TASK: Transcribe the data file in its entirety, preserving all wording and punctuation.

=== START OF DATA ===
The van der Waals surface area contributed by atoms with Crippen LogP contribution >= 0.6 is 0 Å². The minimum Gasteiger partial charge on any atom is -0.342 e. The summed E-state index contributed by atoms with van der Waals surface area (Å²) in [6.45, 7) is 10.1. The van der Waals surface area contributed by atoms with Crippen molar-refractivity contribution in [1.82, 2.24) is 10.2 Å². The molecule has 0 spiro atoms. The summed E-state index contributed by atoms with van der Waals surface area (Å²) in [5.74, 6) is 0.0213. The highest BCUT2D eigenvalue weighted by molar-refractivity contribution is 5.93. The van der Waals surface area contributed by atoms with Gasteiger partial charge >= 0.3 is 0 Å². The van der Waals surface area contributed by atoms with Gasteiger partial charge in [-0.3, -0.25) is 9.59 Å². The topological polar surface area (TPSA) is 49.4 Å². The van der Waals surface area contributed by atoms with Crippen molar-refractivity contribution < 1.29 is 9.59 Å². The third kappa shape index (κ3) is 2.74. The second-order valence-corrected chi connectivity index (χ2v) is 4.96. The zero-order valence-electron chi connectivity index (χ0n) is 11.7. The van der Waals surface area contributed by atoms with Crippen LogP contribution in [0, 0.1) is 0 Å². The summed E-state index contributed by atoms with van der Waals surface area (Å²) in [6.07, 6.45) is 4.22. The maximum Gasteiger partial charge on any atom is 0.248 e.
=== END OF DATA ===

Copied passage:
The van der Waals surface area contributed by atoms with Crippen LogP contribution >= 0.6 is 0 Å². The minimum Gasteiger partial charge on any atom is -0.342 e. The summed E-state index contributed by atoms with van der Waals surface area (Å²) in [6.45, 7) is 10.1. The van der Waals surface area contributed by atoms with Crippen molar-refractivity contribution in [1.82, 2.24) is 10.2 Å². The molecule has 0 spiro atoms. The summed E-state index contributed by atoms with van der Waals surface area (Å²) in [5.74, 6) is 0.0213. The highest BCUT2D eigenvalue weighted by molar-refractivity contribution is 5.93. The van der Waals surface area contributed by atoms with Gasteiger partial charge >= 0.3 is 0 Å². The van der Waals surface area contributed by atoms with Gasteiger partial charge in [-0.3, -0.25) is 9.59 Å². The topological polar surface area (TPSA) is 49.4 Å². The van der Waals surface area contributed by atoms with Crippen molar-refractivity contribution < 1.29 is 9.59 Å². The third kappa shape index (κ3) is 2.74. The second-order valence-corrected chi connectivity index (χ2v) is 4.96. The zero-order valence-electron chi connectivity index (χ0n) is 11.7. The van der Waals surface area contributed by atoms with Crippen LogP contribution in [0, 0.1) is 0 Å². The summed E-state index contributed by atoms with van der Waals surface area (Å²) in [6.07, 6.45) is 4.22. The maximum Gasteiger partial charge on any atom is 0.248 e.